When the Lights Go Out

Living with Ambiguity

I recently had the pleasure of being invited to speak at another Spiritual Center on a Wednesday night. The weather had been sultry all day and as I pulled into the center’s parking lot, dark clouds were beginning to form.

They had asked me to speak about ambiguity—about living with uncertainty and change. They recently had several leadership changes and I believe they wanted to know how their faith might be used to add a “solidness” to things in the midst of change. Or at least that’s what I planned for my 20-minute talk.

The clouds just kept getting darker!

As the musician for the evening warmed up and I took my place in the lovely auditorium, the echoes of thunder started coming through the walls of the building. Soon wind and a downpour of water joined the booming electrical storm.

And that’s when the lights went out.

We hastily decided to continue the service. Candles were lit in the dark sanctuary. The musician switched to an acoustic guitar. I made plans to speak off the podium, down amongst the seated people.

The dramatic setting was a great backdrop for my talk on ambiguity.

I shared these three key ideas about living with uncertainty:

  1. Change is Inevitable. It’s useless to try and keep things from changing. When we have a good thing going, we’d like to keep it forever. We’d like our friends to stay the same. We want to have relationships, jobs and homes that are good—and stay that way. But that’s not the nature of life. We have to be willing to allow (and even welcome) change into our lives. It is only through change that something new and better can come our way. Resistance is harmful and, as they say, futile.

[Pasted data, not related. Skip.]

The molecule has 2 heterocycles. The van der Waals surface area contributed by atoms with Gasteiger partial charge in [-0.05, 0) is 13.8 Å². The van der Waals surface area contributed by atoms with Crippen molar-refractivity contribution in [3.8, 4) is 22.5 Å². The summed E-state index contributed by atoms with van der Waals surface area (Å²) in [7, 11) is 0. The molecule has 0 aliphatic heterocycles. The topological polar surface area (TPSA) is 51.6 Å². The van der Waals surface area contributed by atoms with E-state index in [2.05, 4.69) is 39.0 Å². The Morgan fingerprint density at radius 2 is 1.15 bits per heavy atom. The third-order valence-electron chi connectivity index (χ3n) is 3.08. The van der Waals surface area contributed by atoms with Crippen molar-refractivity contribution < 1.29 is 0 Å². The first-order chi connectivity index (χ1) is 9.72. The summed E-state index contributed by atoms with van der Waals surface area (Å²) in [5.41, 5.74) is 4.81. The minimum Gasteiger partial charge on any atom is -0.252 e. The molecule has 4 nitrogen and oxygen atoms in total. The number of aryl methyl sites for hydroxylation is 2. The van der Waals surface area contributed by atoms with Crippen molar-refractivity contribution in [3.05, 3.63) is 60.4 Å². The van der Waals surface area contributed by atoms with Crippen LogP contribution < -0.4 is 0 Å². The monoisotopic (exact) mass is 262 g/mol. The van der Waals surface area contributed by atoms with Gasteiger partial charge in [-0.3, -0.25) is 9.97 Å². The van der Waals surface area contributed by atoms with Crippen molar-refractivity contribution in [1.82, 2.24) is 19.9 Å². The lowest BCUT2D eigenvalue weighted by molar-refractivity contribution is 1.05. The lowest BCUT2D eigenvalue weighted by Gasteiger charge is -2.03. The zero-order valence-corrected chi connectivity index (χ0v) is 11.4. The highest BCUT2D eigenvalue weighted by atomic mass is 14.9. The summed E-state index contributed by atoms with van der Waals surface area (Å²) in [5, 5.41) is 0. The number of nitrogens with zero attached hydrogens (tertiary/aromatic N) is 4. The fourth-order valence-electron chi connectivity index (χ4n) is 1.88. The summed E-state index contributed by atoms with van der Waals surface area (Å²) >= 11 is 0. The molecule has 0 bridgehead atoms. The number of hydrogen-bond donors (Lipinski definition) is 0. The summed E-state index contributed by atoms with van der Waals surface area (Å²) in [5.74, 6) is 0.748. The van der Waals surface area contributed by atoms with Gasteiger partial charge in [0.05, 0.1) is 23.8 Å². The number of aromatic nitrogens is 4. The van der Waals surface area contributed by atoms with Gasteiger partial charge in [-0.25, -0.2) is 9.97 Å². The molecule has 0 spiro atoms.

2. Our “Upsets” Last Ninety Seconds. Research among brain scientists have shown that a negative reaction (emotion) towards change happens without our control. When something negative happens we react in anger or frustration. This is natural. It is due to a release of various neurochemicals that trigger our “fight or flight” response. These chemicals flood our body for about a minute or two to help us get out of danger. Once you get past the ninety seconds—your reaction to change is a choice. Yes, believe it or not, you can continue to be pissed-off or anxious—but you can also choose to feel something else!
  3. We Can Participate in Change. Since change is inevitable, wouldn’t it be better if we participate in the changes that arise? Rather than grumbling, gossiping and fussing about the changing world—what if we accept and move with the change? We can give our input into the changes around us so that our voice is heard in a positive way. We can give up complaining and start collaborating!

How well do you cope with uncertainly? Do you resist change? What do you do when the lights go out?

We lit candles and did our best to have a great evening!